Getting it down on paper

Now that you’re pumped about the skyrocketing potential of your app adventure, it’s time to start getting your idea on paper. Start brainstorming by thinking broadly. Don’t worry about monetization, marketing, or whether your idea is good enough to fund your retirement. Just start writing down your ideas.

Some questions to ask yourself: What users are you trying to reach (be specific)? This can also be expressed as who is your target market? What problems will you solve, or pain-points will you address? Alternatively, how will you entertain, or improve users’ lives? Take the time to articulate several variations on your idea. Fill up a few pages, even. There will be plenty of time for critical analysis later. For now, the sky’s the limit! Let your ideas flow, take a short break, and then let them flow some more.

Thinking about your unique value proposition

If you feel like taking this process a little deeper, you might start thinking about your unique value proposition (UVP). What benefits can you offer users, which no other app currently provides well? At this stage, your UVP may change, but it’s a great time to start trying one or two on for size. Your UVP will become important when we get to Part 2 of this series.

Make a rough prototype on paper

As you explore your idea, now is a good time to try sketching out some of the screens. This will serve as a rough prototype for your project. If there are features you’d like to include, draw those, or make notes in the margins. Don’t worry about the artistic merits of your work–for now just focus on ideation and creativity. Originality is one of your greatest advantages as you try to stand out from the crowd.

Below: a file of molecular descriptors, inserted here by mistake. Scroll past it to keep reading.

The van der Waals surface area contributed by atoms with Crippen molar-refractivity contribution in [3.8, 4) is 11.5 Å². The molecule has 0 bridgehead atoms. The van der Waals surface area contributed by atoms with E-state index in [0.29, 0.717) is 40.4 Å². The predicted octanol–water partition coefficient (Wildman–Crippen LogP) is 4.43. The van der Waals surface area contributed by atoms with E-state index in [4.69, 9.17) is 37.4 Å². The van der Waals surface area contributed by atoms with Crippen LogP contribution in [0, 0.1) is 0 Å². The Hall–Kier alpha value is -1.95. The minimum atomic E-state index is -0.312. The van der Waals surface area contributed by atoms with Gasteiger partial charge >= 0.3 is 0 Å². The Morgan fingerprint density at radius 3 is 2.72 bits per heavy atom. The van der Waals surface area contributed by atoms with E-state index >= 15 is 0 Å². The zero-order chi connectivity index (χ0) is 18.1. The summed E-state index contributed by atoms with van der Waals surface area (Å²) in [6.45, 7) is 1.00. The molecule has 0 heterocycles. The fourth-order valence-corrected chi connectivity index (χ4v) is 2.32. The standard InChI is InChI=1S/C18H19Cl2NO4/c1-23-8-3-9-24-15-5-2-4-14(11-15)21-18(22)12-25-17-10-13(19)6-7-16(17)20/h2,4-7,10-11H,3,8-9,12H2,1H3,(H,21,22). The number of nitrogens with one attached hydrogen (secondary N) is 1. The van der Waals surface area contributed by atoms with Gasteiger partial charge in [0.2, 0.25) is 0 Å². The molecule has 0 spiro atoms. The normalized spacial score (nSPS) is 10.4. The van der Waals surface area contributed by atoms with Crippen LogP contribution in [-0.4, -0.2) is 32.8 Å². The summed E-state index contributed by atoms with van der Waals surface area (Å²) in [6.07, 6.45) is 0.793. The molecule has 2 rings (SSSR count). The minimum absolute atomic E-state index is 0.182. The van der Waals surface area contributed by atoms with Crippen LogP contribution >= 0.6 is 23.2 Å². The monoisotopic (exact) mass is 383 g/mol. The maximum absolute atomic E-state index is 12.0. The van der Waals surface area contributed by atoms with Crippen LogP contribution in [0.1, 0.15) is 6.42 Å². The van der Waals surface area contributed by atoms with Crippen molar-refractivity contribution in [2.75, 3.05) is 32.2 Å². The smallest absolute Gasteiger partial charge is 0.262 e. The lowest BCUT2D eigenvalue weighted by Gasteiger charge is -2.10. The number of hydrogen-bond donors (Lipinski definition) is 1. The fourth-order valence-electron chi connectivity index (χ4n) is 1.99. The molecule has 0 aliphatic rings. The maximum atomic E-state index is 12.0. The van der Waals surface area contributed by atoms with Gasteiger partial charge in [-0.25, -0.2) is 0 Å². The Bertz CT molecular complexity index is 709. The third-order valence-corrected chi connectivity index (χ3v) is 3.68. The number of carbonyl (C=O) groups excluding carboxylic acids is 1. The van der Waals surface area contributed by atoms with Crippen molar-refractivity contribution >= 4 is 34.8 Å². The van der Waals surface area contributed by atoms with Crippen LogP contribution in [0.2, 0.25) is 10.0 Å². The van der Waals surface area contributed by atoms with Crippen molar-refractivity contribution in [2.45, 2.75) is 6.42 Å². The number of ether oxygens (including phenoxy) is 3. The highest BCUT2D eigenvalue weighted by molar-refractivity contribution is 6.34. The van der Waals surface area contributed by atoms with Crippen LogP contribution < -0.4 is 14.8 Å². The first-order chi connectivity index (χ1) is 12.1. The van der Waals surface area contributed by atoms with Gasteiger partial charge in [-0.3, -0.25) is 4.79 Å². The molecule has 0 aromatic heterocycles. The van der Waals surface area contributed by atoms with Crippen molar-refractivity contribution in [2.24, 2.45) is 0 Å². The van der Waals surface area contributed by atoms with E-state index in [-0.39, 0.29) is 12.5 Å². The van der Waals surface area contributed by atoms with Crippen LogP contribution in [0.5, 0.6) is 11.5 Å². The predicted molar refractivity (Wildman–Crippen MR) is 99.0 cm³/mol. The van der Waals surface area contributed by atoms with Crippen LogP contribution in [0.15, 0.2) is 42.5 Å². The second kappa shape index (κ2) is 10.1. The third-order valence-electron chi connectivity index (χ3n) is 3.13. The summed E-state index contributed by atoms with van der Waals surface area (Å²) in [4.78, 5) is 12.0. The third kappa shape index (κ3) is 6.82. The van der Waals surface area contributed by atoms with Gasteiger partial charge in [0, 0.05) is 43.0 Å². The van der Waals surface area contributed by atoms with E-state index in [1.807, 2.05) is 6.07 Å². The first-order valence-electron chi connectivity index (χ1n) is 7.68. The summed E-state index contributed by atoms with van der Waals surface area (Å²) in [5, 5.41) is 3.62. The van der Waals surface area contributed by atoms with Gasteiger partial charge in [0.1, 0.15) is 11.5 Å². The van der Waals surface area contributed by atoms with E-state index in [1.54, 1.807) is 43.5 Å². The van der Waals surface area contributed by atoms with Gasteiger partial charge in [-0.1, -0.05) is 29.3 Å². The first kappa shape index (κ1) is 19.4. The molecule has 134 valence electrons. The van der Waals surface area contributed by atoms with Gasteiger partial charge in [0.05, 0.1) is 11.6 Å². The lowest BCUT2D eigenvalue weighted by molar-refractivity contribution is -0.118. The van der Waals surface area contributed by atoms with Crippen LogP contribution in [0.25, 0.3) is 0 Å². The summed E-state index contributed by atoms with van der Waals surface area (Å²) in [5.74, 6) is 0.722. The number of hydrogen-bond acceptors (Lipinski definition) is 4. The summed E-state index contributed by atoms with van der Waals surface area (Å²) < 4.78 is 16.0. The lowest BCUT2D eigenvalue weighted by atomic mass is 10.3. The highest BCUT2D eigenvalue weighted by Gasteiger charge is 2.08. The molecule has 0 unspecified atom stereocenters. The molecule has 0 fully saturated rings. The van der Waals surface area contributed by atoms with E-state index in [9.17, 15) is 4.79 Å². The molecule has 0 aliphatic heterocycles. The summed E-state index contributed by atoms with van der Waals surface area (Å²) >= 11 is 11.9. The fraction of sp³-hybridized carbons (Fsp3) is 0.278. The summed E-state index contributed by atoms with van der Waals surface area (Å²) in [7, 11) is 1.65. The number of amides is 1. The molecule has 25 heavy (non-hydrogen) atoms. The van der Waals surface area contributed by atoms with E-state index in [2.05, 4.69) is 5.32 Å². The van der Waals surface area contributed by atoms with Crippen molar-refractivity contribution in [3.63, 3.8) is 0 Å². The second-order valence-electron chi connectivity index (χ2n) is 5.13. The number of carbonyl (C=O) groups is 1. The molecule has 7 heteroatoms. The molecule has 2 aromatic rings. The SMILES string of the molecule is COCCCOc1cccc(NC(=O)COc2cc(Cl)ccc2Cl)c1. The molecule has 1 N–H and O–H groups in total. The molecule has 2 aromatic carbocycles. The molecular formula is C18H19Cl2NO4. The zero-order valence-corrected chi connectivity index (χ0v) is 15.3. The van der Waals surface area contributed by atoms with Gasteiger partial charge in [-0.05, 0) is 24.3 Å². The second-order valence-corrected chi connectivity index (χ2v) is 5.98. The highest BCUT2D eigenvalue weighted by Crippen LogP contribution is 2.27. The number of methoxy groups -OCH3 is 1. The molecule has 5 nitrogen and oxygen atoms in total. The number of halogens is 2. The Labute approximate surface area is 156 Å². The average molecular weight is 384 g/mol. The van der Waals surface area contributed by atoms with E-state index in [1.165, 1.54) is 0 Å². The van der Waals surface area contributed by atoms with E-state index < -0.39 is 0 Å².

This is also a great time to make a map of your app. Consider how the user will travel through your app, navigating from one screen to the next. There are great online tools for mapping user flows, but for now just stick to pen or pencil and paper. Using your hands can be good for creativity.

Start some informal research

After getting all your ideas out on paper, begin assessing the landscape. Start by visiting the Apple and Google Play app stores to check out the competition. There are already a couple million apps in existence, so there’s a good chance that your idea is not 100% original. Don’t be deterred, but do make note of the apps that could become your direct competitors.